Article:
Figure 2 shows the distributions of the synoptic fields at 925 hPa and their temporal variations during the Hakuho-maru observation period. A tongue shaped ridge extending from the southeastern edge of the strengthened Siberian High appeared on December 21 (the upper panel of Fig. 2). On December 23 (the middle panel of Fig. 2), at the beginning of the observation period at the northernmost site (29°N), an anticyclone with cold air was separated from the southeastern edge of the Siberian High, which was weakened on the same day, and moved to the southern region of China. This anticyclone enhanced the northeasterly flow over the northern Indochina and SCS regions. These variations are typical characteristics of a SCS cold surge (e.g., Compo et al. 1999).
Fig. 2

Horizontal map of relevant meteorological variables during the Hakuho-maru observation period. The NCEP Reanalysis II geopotential height (color shading), temperature (Kelvin, black contours), horizontal wind (arrows), and TRMM 3B42 rainfall (gray shading) at the 925 hPa level at (upper) 1200 UT on December 21, (middle) 0600 UT on December 23, and (lower) 0000 UT on December 26, 2012. The launch sites of the radiosondes from the R/V Hakuho-maru are indicated by red pluses

On the same day, a weak ridge was found in the East China Sea (around 30°N, 125°E) and the associated northwesterly flow reached the Hakuho-maru observation area after passing through the East China Sea. On December 26 (the lower panel of Fig. 2), the ridge became more pronounced and moved southeastward to reach the Hakuho-maru observation area, just as we finished the fixed-point observations at the southernmost site (21°N, 133°E). This ridge extension and the associated anticyclonic flow were considered to be a typical development of the Philippine Sea cold surge.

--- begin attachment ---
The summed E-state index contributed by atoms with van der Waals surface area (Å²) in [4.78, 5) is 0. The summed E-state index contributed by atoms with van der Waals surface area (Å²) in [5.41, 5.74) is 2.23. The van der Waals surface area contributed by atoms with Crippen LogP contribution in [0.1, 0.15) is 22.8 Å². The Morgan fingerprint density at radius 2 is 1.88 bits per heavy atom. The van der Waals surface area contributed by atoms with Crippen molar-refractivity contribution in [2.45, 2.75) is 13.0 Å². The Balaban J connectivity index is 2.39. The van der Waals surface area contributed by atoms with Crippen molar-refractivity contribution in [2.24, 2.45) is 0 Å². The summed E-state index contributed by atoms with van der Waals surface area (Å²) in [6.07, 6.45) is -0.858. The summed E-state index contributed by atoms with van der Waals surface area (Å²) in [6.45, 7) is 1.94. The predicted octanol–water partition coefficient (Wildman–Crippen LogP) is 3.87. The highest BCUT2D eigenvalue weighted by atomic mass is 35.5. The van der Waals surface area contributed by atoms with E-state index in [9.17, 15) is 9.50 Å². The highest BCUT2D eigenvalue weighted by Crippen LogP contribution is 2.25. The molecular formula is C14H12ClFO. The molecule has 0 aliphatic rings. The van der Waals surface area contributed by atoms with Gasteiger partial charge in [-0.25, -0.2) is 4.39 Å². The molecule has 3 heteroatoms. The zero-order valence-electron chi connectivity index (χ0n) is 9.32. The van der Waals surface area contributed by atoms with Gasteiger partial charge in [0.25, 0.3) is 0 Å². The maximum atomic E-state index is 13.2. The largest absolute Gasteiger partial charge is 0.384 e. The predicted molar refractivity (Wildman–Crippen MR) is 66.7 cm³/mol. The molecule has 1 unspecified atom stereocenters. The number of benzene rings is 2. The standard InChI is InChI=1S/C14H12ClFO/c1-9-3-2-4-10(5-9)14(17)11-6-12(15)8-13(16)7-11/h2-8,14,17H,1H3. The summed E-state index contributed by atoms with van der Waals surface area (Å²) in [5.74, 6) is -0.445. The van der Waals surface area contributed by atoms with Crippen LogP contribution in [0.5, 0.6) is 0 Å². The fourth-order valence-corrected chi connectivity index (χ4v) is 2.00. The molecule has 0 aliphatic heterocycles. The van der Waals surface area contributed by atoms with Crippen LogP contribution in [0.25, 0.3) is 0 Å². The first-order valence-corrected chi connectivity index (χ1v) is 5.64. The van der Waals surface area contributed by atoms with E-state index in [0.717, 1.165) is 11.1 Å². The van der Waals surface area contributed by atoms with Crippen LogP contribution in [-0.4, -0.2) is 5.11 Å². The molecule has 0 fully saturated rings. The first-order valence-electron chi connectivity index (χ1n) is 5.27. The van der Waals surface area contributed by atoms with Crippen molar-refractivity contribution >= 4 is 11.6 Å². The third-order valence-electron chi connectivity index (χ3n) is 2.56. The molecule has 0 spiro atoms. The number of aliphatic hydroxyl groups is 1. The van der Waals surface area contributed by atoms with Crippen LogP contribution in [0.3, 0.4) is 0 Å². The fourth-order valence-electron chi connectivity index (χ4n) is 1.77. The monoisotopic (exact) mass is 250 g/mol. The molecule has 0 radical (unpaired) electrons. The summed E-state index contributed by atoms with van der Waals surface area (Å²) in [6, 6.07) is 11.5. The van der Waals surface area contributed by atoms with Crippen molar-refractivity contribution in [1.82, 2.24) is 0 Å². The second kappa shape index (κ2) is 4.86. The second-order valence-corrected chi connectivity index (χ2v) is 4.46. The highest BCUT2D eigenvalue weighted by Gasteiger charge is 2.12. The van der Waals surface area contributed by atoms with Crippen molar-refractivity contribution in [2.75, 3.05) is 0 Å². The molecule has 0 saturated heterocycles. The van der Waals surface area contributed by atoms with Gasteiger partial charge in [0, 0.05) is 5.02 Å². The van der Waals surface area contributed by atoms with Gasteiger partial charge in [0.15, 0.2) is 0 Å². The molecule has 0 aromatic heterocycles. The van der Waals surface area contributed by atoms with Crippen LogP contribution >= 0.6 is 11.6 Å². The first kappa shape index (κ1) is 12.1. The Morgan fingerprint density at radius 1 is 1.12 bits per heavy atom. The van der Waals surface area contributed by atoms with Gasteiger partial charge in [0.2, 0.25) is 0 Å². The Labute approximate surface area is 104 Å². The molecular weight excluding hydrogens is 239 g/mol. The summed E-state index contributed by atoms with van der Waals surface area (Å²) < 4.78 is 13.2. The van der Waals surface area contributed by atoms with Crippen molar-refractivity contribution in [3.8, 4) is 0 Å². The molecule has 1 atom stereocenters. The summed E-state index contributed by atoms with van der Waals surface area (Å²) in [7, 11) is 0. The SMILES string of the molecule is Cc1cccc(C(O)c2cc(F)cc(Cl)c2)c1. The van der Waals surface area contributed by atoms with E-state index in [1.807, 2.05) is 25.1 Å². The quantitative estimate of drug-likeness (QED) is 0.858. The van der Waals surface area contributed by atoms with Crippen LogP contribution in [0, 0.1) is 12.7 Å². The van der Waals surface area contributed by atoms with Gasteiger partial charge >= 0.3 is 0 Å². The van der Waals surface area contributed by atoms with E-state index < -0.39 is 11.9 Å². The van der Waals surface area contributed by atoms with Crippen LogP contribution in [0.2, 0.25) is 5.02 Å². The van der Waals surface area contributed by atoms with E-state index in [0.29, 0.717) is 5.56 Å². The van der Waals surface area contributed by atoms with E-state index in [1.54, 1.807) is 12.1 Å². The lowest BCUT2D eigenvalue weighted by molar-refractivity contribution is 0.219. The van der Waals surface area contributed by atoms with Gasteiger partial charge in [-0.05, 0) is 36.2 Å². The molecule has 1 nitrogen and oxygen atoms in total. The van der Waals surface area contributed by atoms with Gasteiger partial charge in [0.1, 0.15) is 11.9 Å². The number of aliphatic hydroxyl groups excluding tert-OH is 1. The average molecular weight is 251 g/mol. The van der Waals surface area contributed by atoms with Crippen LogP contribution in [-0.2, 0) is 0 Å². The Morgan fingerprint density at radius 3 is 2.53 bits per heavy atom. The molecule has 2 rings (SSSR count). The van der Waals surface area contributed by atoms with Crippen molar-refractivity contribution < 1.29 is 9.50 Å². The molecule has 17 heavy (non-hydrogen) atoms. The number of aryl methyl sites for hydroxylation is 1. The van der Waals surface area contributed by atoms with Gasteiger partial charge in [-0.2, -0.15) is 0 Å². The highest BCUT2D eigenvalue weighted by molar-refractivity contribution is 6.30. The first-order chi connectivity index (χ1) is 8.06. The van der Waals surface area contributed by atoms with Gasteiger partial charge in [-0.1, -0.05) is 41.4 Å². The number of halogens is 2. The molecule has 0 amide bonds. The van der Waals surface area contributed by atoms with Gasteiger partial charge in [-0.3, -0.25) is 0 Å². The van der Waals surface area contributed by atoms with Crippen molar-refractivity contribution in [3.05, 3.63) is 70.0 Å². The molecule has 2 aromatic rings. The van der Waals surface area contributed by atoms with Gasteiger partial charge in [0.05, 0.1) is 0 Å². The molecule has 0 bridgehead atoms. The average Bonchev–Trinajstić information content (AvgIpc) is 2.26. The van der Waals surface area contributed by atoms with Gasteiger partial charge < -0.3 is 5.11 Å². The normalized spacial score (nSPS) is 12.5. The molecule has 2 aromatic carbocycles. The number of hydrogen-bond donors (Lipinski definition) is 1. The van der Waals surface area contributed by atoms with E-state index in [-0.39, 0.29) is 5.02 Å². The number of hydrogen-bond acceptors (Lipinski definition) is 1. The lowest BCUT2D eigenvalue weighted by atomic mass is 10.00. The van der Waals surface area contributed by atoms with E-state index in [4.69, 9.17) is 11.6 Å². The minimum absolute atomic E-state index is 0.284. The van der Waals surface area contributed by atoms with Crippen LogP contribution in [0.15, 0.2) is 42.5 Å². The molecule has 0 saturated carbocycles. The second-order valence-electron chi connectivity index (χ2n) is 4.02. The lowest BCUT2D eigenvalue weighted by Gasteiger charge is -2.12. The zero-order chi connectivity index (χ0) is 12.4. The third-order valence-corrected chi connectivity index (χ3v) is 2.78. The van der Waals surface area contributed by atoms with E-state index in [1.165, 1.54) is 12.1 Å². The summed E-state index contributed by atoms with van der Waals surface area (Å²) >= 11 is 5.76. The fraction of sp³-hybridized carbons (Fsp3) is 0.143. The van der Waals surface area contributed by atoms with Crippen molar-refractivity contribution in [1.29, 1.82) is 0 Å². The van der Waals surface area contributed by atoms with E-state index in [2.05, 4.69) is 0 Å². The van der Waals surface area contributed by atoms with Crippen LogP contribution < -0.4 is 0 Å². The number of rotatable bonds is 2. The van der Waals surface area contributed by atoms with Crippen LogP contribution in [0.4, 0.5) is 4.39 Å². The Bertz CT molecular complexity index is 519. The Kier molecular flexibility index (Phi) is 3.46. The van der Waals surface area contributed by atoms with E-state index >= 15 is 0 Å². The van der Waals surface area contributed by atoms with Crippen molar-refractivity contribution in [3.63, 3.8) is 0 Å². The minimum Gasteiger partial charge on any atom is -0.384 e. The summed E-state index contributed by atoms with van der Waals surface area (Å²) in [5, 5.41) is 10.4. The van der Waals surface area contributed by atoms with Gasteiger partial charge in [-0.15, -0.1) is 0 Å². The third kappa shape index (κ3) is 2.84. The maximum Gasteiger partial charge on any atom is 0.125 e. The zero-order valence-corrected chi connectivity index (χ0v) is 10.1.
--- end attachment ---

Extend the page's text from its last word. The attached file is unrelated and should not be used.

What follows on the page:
The downstream northeasterly flow reached the Philippines and seemed to have brought precipitation to the east coast of the Philippines on December 26. In the equatorial region between 0 and 15°N, a westward-propagating, cyclonic flow was observed near 150°E on December 21, near 140°E on December 23, and near 125°E on December 26. The easterly flow at the northern edge of the cyclonic disturbance and the northeasterly flow associated with the cold surge formed a convergence zone offshore of the Philippines. The formation of a similar convergence zone due to a cold surge and a westward-propagating disturbance is considered to be a key driver of the heavy rainfall that occurs in autumn along the east coast of the Indochina Peninsula (Yokoi and Matsumoto 2008; Wu et al. 2011; Chen et al. 2012).

Temperature and moisture variations obtained by the radiosondes

During the observation period between December 23–24 (upper panel of Fig. 3), a stable layer with a large vertical potential temperature gradient formed at a height of about 2 km. Below this layer, the temperature and humidity were higher in the southern area.
Fig. 3

The result of the radiosonde observation of the Hakuho-maru cruise. (Upper) Latitude-height section of water-vapor mixing ratio (gray shading) and potential temperature (black contours) from the moving observations from 29°N to 22°N. (Lower) The same as the upper panel, except for the time-height cross-section during the fixed-point observation during December 24–26, 2012

From the fixed-point observations (lower panel of Fig. 3), the stable layer at a height of around 2 km gradually intensified. Below the stable layer, both the potential temperature and the water vapor mixing ratio showed uniform vertical distributions, which were consistent with the well-mixed layer during a cold surge event.

Energy budget analysis

Using the radiosonde data from the fixed-point observations combined with the operational radiosonde data at Minamidaitojima and Chichijima, we performed a thermodynamic energy budget analysis to evaluate the thermodynamic energy transfer between the atmosphere and ocean.